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Friday, April 19, 2013

What the Doctor Ordered - A Book of Charts on the Pauline Epistles

Dr. Bob Headrick teaches Biblical studies at Ecclesia College.
He is also a classical guitarist.

I review books for Kregel Academic books, so I receive free copies of their newest publications to review on my blogs.

Dr. Bob Headrick and I were quite impressed with the Kregel charts book on Hebrews. The concept works well with the Pauline epistles as well.

Poiema pointed out her name in the Greek New Testament.

Two students liked the idea of singing NT Greek grammar, so I ordered extra copies for them. Poiema appreciated the pocket NT grammar book. These are all from Kregel as well.

Price: $26.99
ISBN:  978-0-8254-2936-1 
Charts on the Life, Letters, and Theology of Paul
(Kregel Charts of the Bible)
By author: Lars Kierspel

8.5 x 11 inches 
Kregel Academic


One of the best ways to study a New Testament book is to prepare charts or lists of important words and topics. There is no substitute for studying the text itself without any intervening commentaries.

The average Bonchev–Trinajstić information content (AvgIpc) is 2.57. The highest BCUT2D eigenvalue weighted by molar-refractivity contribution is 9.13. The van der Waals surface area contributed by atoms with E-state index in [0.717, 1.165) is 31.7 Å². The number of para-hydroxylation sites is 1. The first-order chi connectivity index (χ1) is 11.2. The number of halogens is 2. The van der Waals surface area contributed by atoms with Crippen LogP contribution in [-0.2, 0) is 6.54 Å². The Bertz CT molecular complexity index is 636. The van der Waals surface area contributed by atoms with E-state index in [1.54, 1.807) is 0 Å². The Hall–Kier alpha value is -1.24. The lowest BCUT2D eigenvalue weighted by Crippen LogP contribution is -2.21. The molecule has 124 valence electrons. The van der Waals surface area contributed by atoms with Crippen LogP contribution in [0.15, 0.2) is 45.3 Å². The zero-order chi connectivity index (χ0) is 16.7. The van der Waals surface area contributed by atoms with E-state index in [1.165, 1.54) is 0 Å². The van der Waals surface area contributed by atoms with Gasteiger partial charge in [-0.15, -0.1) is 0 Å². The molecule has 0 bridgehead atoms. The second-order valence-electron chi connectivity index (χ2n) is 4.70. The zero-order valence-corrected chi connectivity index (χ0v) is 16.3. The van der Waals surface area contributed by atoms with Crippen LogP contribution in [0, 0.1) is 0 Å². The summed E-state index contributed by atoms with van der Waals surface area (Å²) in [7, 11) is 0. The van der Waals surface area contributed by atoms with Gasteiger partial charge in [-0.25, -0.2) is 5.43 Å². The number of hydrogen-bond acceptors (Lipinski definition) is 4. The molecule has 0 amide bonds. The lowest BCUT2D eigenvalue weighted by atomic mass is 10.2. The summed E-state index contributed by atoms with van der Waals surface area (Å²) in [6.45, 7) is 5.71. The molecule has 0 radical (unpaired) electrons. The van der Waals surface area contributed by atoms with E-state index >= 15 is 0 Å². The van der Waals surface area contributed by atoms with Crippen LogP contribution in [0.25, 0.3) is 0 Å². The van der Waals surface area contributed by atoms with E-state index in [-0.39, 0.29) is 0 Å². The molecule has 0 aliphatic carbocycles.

However, as the topic grows in complexity, it is a godsend to find that someone has done a lot of the difficult work already and produced more than anyone could imagine. This is another good example of that approach.

The first section includes charts on the Roman emperors of the time, political and social order. Additional cultural factors are also listed.

The second section of the book alone is worth the price of the book, because the author deals with more than the Pauline letters. Anything about Paul is worth charting, and so it is done. Here are some examples:
1. Speeches of Paul in Acts.
2. Paul's Miracles.
3. Paul's prayers.
4. Paul's opponents.
5. Paul's suffering.
6. Traditions of Paul's martyrdom.

Third Section
Citations are not easily gathered and sorted. There are many lists of Old Testament quotations and allusions, not to mention intertestmental literature.

Each Pauline letter has a snapshot chart.

Key words for each letter are useful for new and advanced students.

A hapax is a one-time use of a term. One chart lists the hapax legomena in Paul's letters.

The fourth section, on Paul's theology, is just as rich in detailed charts, which organize Christological concepts, soteriology, and many more topics. One phrase is often overlooked, the "faith of Jesus," and that has its own chart.

Students, pastors, professors, and laity will appreciate this volume and use it as a reference and study book. So much is included that individuals will select what is useful for them.

I would not hinder the newest or the most advanced Pauline student from buying this book. It will renew our interest in discovering what the Holy Spirit reveals to us in the text itself.

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